The Massachusetts health care reform law has been successful in reducing the ranks of the uninsured, but the benefit exchange set up by the landmark 2006 legislation has failed in its mission to reduce costs and faces serious hurdles from federal health care reform changes, according to a Boston, Mass.-based think tank.
The Pioneer Institute for Public Policy Research relayed those findings in a report, “Fixing the Massachusetts Health Exchange,” released last night at an event at Harvard Medical School.
Studying the performance of the Commonwealth Health Insurance Connector is critical to predicting the success of federal health care reform, according to the report. That’s because the Patient Protection & Affordable Care Act calls for such health benefit exchanges to be operating in every state by 2014.
“The question of the Connector’s effectiveness is of critical importance to other states as they try to plan and design what an exchange will look like in their own states,” wrote Amy Lischko, the report’s author and a senior fellow at Pioneer.
The Connector has succeeded in enrolling low-income families and individuals into insurance programs through generous subsidies from the Bat State and the federal government. But the system has failed to attract large numbers of constituents who don’t qualify for the free plans, such as non-subsidized individuals and businesses.
“Improving the insurance market by changing how insurance is purchased and putting the consumer in control of insurance decisions does not appear to have been a priority,” Lischko wrote. “As a result, officials have not seen dampening of premium costs, and the affordability of insurance is becoming a serious concern for an increasing number of individuals and small businesses.”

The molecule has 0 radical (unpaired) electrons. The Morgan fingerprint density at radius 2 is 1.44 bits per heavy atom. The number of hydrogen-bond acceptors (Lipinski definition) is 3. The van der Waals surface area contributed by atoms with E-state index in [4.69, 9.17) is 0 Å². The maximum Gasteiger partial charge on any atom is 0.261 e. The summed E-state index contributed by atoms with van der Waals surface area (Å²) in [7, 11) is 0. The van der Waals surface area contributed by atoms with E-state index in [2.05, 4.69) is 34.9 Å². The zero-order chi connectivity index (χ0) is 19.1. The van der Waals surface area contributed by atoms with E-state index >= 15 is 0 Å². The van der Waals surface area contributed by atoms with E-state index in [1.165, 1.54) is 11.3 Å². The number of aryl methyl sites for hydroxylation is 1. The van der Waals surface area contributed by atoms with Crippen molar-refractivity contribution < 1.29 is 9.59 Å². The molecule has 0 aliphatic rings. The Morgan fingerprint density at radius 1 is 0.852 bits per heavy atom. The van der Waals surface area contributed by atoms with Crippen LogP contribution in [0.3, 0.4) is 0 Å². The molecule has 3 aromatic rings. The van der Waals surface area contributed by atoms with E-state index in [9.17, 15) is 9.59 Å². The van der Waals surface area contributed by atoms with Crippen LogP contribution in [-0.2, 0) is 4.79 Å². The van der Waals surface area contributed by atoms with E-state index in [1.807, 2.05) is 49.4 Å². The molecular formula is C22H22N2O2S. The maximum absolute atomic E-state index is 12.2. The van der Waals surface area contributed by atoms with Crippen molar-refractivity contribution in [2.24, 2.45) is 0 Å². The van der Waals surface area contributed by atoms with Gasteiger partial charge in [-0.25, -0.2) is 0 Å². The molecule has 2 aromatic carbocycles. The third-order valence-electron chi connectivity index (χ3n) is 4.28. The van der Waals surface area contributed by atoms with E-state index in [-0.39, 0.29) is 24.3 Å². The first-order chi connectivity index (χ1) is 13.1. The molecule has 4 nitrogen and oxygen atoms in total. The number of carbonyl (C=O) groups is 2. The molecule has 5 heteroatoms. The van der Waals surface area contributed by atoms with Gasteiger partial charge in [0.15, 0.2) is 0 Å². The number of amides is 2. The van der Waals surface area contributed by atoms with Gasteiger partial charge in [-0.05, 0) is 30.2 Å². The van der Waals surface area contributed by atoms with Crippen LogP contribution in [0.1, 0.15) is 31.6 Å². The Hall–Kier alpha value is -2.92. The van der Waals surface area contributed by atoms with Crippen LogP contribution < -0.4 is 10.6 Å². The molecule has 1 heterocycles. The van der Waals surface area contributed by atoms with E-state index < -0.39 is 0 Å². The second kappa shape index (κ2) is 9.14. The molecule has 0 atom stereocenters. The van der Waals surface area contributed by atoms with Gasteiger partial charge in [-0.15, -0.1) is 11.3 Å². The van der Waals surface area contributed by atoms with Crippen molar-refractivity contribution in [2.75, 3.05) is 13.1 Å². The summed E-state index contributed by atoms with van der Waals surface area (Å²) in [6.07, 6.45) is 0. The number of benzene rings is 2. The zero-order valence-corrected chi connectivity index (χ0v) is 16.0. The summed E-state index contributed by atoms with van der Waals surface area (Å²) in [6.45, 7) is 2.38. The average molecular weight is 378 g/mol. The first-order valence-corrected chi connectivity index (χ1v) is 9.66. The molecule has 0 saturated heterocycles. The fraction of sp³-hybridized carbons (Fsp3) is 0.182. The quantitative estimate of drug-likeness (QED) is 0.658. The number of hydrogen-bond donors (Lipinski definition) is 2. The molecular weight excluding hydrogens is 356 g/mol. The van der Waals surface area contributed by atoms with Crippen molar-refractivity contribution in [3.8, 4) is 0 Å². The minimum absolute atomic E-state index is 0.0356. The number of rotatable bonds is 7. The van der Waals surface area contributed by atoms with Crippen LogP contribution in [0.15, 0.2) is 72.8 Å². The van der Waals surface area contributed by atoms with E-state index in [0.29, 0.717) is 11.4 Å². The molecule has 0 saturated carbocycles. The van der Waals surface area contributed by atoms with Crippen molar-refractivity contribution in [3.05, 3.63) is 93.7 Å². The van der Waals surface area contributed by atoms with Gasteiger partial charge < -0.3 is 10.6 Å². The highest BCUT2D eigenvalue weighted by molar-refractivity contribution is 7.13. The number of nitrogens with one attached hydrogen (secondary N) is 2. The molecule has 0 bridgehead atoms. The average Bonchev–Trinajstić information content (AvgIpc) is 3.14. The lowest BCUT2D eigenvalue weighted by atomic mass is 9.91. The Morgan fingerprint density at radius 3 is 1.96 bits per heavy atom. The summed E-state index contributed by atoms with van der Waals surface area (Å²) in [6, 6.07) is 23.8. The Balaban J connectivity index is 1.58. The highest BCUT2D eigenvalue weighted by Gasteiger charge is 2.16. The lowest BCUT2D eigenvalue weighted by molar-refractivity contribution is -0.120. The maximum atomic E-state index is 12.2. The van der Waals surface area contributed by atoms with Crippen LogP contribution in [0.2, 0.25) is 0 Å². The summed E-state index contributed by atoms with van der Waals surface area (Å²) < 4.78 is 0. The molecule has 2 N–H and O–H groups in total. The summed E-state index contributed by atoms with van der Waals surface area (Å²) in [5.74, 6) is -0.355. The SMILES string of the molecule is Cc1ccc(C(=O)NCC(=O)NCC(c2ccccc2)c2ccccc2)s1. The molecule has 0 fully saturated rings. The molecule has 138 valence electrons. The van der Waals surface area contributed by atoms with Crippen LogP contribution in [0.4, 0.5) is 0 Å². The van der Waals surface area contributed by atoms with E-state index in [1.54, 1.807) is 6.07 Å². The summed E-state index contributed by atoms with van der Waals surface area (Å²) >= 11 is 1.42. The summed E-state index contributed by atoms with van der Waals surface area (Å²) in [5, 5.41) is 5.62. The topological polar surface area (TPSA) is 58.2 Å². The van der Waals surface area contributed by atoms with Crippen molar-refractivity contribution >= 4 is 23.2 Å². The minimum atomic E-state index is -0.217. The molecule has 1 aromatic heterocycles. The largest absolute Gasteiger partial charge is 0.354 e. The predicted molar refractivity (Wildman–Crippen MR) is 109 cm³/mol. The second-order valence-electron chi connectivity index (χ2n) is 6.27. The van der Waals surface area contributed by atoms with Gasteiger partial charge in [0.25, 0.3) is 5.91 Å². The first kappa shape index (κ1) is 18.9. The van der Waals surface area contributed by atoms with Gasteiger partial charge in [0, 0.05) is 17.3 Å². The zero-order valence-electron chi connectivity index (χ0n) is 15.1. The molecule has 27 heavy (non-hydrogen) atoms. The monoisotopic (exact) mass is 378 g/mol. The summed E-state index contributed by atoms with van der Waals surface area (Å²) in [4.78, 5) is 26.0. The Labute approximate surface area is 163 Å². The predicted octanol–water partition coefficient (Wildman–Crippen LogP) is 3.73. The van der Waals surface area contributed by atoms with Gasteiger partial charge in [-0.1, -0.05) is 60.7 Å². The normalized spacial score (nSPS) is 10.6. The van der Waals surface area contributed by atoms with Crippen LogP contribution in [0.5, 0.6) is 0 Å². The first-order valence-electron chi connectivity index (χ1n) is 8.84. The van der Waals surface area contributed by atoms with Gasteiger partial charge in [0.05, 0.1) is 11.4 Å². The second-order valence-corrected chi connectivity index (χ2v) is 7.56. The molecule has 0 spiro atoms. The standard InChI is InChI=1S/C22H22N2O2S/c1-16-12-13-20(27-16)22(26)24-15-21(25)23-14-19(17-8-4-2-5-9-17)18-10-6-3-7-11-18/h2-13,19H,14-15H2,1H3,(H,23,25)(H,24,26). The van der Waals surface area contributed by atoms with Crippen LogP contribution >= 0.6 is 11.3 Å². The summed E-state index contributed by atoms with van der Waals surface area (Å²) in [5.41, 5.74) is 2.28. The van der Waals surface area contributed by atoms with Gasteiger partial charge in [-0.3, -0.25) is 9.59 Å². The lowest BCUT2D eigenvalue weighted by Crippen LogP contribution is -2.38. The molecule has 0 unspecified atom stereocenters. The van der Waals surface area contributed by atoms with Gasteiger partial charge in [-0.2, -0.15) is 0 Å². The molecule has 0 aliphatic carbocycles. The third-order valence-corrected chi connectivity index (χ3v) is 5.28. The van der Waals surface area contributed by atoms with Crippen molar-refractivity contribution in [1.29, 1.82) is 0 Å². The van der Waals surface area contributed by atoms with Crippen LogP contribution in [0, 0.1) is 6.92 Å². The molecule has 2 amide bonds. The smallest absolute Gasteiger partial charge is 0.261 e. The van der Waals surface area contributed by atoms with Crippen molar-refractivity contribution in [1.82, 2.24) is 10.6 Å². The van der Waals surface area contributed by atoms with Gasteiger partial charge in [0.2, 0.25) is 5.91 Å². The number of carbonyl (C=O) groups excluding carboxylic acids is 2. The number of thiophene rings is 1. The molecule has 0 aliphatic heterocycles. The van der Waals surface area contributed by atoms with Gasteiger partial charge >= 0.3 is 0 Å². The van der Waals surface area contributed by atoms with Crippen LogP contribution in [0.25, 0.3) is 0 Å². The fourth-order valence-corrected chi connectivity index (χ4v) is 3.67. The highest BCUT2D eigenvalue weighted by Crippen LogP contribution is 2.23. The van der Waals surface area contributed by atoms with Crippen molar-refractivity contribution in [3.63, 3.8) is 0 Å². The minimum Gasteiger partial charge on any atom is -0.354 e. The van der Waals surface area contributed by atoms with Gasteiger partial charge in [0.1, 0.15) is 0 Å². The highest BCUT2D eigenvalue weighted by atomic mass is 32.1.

The report calls for an overhaul of the Connector in order to achieve those results.
The paper also details how the Connector generates revenue by enrolling people in insurance plans, which has enabled the quasi-public agency to continue operating. Most of these revenues came from placing the poor into the subsidized Commonwealth Care program. But the cash may be in jeopardy as the federal reform begins to take shape and those low-income enrollees are moved over to Medicaid.
The resulting loss of income will “significantly impact the Connector’s operating budget,” according to the report. “The Connector needs to aggressively focus its efforts on attracting private sect purchasers in order to remain a sustainable model.”
The Pioneer Institute does not have an official party affiliation but it identifies itself as “fiscally conservative.” A full copy of the report can be found on the institute’s web site.